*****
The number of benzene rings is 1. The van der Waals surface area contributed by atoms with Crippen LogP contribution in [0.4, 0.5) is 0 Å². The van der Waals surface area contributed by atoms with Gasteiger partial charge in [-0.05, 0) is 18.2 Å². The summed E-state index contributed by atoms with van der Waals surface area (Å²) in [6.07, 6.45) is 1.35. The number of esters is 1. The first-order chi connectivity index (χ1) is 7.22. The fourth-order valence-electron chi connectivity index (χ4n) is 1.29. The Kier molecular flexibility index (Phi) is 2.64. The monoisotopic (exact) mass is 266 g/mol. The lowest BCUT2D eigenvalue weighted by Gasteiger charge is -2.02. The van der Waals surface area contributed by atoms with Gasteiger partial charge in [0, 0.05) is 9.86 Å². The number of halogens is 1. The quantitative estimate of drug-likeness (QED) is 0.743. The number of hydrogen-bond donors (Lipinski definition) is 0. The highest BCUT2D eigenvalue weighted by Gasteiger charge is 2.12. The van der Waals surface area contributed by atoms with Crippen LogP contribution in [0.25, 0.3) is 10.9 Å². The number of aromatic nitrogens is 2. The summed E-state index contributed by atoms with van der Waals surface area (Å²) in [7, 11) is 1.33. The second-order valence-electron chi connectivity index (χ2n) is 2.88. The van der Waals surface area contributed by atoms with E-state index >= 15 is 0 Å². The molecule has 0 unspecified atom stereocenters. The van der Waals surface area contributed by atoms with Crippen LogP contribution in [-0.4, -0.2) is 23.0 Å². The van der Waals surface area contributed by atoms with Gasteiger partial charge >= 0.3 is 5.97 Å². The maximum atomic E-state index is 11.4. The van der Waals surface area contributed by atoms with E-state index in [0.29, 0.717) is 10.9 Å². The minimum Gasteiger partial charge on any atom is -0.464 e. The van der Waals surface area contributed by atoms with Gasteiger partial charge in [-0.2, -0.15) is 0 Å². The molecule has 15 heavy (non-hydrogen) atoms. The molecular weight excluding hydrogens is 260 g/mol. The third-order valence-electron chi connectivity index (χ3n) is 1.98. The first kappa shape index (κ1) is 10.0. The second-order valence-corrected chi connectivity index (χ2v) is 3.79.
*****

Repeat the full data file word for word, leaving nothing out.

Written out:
The number of benzene rings is 1. The van der Waals surface area contributed by atoms with Crippen LogP contribution in [0.4, 0.5) is 0 Å². The van der Waals surface area contributed by atoms with Gasteiger partial charge in [-0.05, 0) is 18.2 Å². The summed E-state index contributed by atoms with van der Waals surface area (Å²) in [6.07, 6.45) is 1.35. The number of esters is 1. The first-order chi connectivity index (χ1) is 7.22. The fourth-order valence-electron chi connectivity index (χ4n) is 1.29. The Kier molecular flexibility index (Phi) is 2.64. The monoisotopic (exact) mass is 266 g/mol. The lowest BCUT2D eigenvalue weighted by Gasteiger charge is -2.02. The van der Waals surface area contributed by atoms with Gasteiger partial charge in [0, 0.05) is 9.86 Å². The number of halogens is 1. The quantitative estimate of drug-likeness (QED) is 0.743. The number of hydrogen-bond donors (Lipinski definition) is 0. The highest BCUT2D eigenvalue weighted by Gasteiger charge is 2.12. The van der Waals surface area contributed by atoms with Crippen LogP contribution in [0.25, 0.3) is 10.9 Å². The number of aromatic nitrogens is 2. The summed E-state index contributed by atoms with van der Waals surface area (Å²) in [7, 11) is 1.33. The second-order valence-electron chi connectivity index (χ2n) is 2.88. The van der Waals surface area contributed by atoms with E-state index >= 15 is 0 Å². The molecule has 0 unspecified atom stereocenters. The van der Waals surface area contributed by atoms with Crippen LogP contribution in [-0.4, -0.2) is 23.0 Å². The van der Waals surface area contributed by atoms with Gasteiger partial charge >= 0.3 is 5.97 Å². The maximum atomic E-state index is 11.4. The van der Waals surface area contributed by atoms with E-state index in [0.29, 0.717) is 10.9 Å². The minimum Gasteiger partial charge on any atom is -0.464 e. The van der Waals surface area contributed by atoms with Gasteiger partial charge in [-0.2, -0.15) is 0 Å². The molecule has 15 heavy (non-hydrogen) atoms. The molecular weight excluding hydrogens is 260 g/mol. The third-order valence-electron chi connectivity index (χ3n) is 1.98. The first kappa shape index (κ1) is 10.0. The second-order valence-corrected chi connectivity index (χ2v) is 3.79.